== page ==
“Spirit means breath, Sir! Nothing more.” Mark Whitwell on the Power of Yogic Breathing

Mark Whitwell | Heart of Yoga
Teaching the principles of the breath in Greece 2018. Mark Whitwell | Heart of Yoga

Through careful observation of the breath, you can fine-tune your practice in a way that is conducive to your present life situation, ensuring that you move forward in a positive, intelligent manner.

The main thing is to enjoy the breath as your guide throughout the practice. Let the breath be your teacher. It is the key to creating a practice that is personal to you.

What is Yoga?

1| Consciously being attentive to the breath is the process which is Yoga. The ‘father of modern Yoga’ Tirumalai Krishnamacharya defined Yoga as:

Yoga is to direct consciousness via the mind in a direction of choice with continuity.

When we direct our attention in one direction without distraction we become absorbed into that object of our attention. In our daily practice, our object of focus is the breath.

By focusing on the breath during asana and pranayama our whole body/mind is given over to a single direction. As a result of going in our chosen direction with continuity, the mind’s fluctuations calm down and we know ourselves at a deep level.

It is not about controlling the mind. Rather, the mind calms down naturally when we know what we want and we go towards that with continuity.

My teacher would say that asana, pranayama, meditation, and life are a seamless process. If we can merge with the breath, we can also merge with our desired directions in life — including our relationships with others.

2| The breath is also the major means by which we are able to concentrate prana in our system (prana being our life force or essence). By cleansing and strengthening our system with the breath we eliminate blockages and so the prana (life energy) flows more easily in us.

3| The old yogis believed that our life span is measured not in years but in breaths. By becoming intimate with the breath and lengthening it, it is believed that the life span is extended.

Yoga: Downtown Exercise or Devotional Practice?

“Asana is the movement of the inhale to the exhale” Mark Whitwell | Heart of Yoga

To have such a focus on the breath may sound quaint within the popular understanding of modern Yoga as a form of gymnastic exercise. Yet, the absence of the breath in the modern brands is the telling sign that a distortion of the tradition of Yoga has taken place.

For Yoga was never a form of exercise of physical struggle. Yoga arose in indigenous shamanic culture as the practical means by which each person could embrace the power and beauty of their Life, of Reality, of God, if you want to use that language. And the breath is the key ingredient that makes our practice our devotional embrace of Life rather than a sweaty workout.

My teacher U.G. was fond of pointing out that in Latin,

“Spirit means breath, Sir! Nothing more.”

This is because the source of life is felt as the breath. Each cycle of breath unites the strong masculine qualities of the exhalation with the receptive, feminine qualities of the inhalation. The whole body becomes permeated by its male and female qualities; the blissful absorption of one to another.

And the body loves its breath! The inhalation loves the exhalation. By carefully using the mechanics of the anatomy to move the breath, the whole system is restored to its natural state. The mutuality of male/female, strength that receives, is restored.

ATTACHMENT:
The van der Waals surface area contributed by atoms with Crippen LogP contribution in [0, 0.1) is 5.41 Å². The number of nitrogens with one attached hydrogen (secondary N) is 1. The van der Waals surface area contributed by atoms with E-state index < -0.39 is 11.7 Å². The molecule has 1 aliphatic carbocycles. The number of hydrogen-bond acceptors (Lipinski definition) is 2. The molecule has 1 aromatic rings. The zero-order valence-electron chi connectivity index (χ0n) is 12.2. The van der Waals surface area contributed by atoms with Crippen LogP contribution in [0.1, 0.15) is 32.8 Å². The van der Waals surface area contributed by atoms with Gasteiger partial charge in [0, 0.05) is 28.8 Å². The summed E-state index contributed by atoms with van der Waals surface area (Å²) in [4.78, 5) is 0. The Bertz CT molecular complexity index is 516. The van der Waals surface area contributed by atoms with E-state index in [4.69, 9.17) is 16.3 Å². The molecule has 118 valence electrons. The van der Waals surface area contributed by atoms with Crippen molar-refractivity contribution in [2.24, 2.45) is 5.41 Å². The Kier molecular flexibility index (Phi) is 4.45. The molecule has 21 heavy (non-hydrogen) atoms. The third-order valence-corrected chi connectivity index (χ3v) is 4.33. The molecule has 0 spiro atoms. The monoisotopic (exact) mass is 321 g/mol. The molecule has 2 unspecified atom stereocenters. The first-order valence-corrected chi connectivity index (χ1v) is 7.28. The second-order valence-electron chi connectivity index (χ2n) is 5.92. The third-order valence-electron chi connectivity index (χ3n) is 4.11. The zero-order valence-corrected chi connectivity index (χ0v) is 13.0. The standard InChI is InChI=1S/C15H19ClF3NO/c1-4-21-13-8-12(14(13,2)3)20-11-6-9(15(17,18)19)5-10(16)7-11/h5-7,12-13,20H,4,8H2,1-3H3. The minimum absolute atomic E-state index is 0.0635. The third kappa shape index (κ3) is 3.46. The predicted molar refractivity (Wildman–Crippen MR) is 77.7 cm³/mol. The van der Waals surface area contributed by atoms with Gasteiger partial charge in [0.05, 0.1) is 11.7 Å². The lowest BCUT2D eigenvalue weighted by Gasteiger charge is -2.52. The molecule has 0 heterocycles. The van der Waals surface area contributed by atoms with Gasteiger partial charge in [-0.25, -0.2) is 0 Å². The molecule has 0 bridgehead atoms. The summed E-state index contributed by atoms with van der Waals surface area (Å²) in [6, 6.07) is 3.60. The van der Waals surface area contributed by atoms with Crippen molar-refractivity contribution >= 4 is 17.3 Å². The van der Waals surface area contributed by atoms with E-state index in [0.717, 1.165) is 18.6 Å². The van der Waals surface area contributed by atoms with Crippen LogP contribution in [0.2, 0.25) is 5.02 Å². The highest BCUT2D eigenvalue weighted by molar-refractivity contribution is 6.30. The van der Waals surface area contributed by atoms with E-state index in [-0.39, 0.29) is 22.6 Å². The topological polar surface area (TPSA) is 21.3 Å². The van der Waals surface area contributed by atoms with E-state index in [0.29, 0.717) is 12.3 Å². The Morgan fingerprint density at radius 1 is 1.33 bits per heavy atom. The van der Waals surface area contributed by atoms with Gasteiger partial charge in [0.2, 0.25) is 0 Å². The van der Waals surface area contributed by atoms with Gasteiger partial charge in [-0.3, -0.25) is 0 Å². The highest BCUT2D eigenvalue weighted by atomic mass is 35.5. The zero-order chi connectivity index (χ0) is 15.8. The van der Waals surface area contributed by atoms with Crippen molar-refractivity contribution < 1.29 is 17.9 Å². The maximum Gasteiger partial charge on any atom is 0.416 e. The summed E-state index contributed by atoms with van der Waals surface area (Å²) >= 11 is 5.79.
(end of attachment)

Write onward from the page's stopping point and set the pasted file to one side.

Yoga is your daily embrace of the nurturing source of life that is currently arising as your whole body. Through the unitary movement of body, breath, and mind, the mind gets linked to the whole body, which is reality itself. The mind relaxes into its source. We feel at peace.

Tirumalai Krishnamacharya

Tirumalai Krishnamacharya (1888–1989)

In this precious photo we see Tirumalai Krishnamacharya practicing asana. You can see there is no bravado in the asana, no vain athleticism or struggle to achieve an idealized posture. There is no deluded drama or cadence of superiority. No authority being played out.

In fact, there is a technical principle being demonstrated of equal strength to receptivity, a softness in the whole body as well as strength, enacted via the easeful inhalation merging with exhalation as the central feature of the asana with bandha. It is strength that is utterly receptive, which is real strength.

Participation in the union of inhalation with exhalation, strength with receptivity is in fact the main purpose of asana, not its exact look or notions of straight lines and angularity of alignment that have been branded into the modern Yoga mind.

When we published The Heart of Yoga: Developing a Personal Practice (1995) with photos of Krishnamacharya in asana, yoga students felt confused to see the softness and the absence of drama in his body. Some would even become critics claiming that his young student Iyengar had brought exactitude into asana.

The opposite is true. So much exacting technology of the wisdom tradition that Krishnamacharya brought forth has been left out of modern brands. They have been made dangerous as life practice with no knowledge of how to adapt Yoga to individual needs or to empower each person in the power and beauty that is their life. Yoga has been branded as a struggle toward a future perfection either in physical or mind gymnastics rather than participation in the given perfection that is your existence. This must be understood for Yoga to begin.

Mark Whitwell

Heart of Yoga

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Mark Whitwell

Mark Whitwell


Mark Whitwell has worked as a Yoga teacher around the world for the last 45 years and is the author of 4 books on Yoga. He lives in Fiji with his wife Rosalind.